Former Prime Minister Ryutaro Hashimoto said Friday that he will resign as chairman of the ruling Liberal Democratic Party’s largest faction because of a political donation scandal.

The announcement came during an extraordinary faction meeting held at LDP headquarters in Tokyo.

Hashimoto said he will leave the faction, called Heisei Kenkyukai (Heisei Study Group), and not run from his single-seat constituency in the next House of Representatives election, meeting participants said.

Hashimoto reportedly said that he might run in the proportional representation part of the ballot if he receives backing from the party.

The faction has been rocked by allegations that it did not report as a political donation a check for 100 million yen Hashimoto received from the political arm of the Japan Dental Association in July 2001.

Hashimoto’s resignation, though expected, will probably further weaken the faction, which had yet to name a successor to the former prime minister as of Friday.

Former Lower House Speaker Tamisuke Watanuki has been considered a candidate to succeed Hashimoto, but he has reportedly declined.

“We’ll decide on that later,” a grim-faced Yuji Tsushima, the faction’s director general, told reporters after emerging from the day’s meeting.

Hashimoto reportedly received the check from then Japan Dental Association Chairman Sadao Usuda, 73, in the presence of other faction executives.

But the money was not listed in the faction’s annual political donation report — a violation of the Political Funds Control Law.

The faction admitted it received the donation, but Hashimoto had claimed he does not remember receiving the check from Usuda, who has since been arrested in connection other alleged offenses.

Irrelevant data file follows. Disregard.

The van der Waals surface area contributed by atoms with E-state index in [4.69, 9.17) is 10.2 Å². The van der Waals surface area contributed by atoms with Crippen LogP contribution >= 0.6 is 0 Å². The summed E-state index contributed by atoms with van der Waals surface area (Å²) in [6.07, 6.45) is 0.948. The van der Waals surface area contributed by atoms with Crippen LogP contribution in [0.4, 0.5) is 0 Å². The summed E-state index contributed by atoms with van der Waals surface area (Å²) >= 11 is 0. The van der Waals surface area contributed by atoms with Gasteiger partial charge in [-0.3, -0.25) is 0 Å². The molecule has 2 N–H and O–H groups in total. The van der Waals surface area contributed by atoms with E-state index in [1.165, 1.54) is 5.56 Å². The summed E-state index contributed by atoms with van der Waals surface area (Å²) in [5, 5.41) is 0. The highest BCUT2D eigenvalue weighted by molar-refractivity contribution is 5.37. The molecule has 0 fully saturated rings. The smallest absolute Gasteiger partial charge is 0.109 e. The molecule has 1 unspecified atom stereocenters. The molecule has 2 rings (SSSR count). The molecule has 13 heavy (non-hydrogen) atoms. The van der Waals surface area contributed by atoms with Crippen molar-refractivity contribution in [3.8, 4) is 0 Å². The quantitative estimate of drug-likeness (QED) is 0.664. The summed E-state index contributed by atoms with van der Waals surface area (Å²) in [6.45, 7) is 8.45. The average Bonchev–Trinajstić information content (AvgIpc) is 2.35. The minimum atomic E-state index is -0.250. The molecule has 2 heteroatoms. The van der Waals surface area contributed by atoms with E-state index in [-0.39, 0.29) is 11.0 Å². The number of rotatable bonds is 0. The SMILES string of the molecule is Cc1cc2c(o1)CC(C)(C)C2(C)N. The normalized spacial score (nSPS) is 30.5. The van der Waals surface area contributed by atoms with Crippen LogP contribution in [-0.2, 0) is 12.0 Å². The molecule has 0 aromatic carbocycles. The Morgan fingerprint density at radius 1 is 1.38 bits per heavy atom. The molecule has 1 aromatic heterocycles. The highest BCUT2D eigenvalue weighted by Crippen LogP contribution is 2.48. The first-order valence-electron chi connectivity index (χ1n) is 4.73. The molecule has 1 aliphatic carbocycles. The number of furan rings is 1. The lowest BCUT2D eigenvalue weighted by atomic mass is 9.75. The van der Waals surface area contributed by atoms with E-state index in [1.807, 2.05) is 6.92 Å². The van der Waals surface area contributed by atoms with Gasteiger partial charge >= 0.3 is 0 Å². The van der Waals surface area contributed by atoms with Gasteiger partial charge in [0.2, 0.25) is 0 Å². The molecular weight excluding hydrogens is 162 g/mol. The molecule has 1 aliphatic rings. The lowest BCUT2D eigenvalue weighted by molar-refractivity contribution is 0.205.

During Friday’s meeting, Hashimoto acknowledged he found a note showing he had met with people from the association on July 2, 2001.

But he still claimed he does not remember who he met or what he did during the meeting, according to a participant at Friday’s meeting.

Also Friday, lawmakers in the Democratic Party of Japan said they lodged an accusation with prosecutors against Hashimoto for allegedly not declaring the donation.

While Hashimoto was widely seen as being the faction’s leader in name only, his resignation is still a blow to the already fractious group.

Since last year’s LDP presidential election, the Hashimoto faction has been deeply split between those supporting Prime Minister Junichiro Koizumi’s re-election and those who opposed him.

In the race, the pro-Koizumi members united under faction heavyweights Mikio Aoki and Fukushiro Nukaga, who is seen has one of its younger stars, while anti-Koizumi members backed Koizumi’s rival, Takao Fujii.

In its heyday, the faction, whose roots go back to the faction founded by the late Prime Minister Kakuei Tanaka, dominated the LDP and thus the political arena.

But the power of the LDP’s factions has plunged over the past decade, due to stricter laws concerning political funds and the introduction of a single-seat election system in the Lower House, and the Hashimoto faction was no exception.

Hashimoto became faction leader in July 2000, after the sudden death of then Prime Minister Keizo Obuchi in May that year.

But political insiders say the faction was effectively run under a joint-committee system through the leadership of several other executives, including veterans Aoki, Hiromu Nonaka and Kanezo Muraoka, who contributed considerable sums of money to the group every year.

This collective leadership style has shown that a single boss can no longer raise the political funds needed to cover elections and other expenses or exert great, dictatorial, clout over faction members.

The faction’s political funds reports show that Hashimoto made no donations in fiscal 2001 or 2002.

Hashimoto faction executives are well aware of the changing environment and the weakening power of the group, although they still stress that power struggles among the factions have been a source of political dynamism within the party.

“Some members argued that factions have lost their meaning, but a majority argued otherwise,” a Hashimoto faction executive said Thursday.

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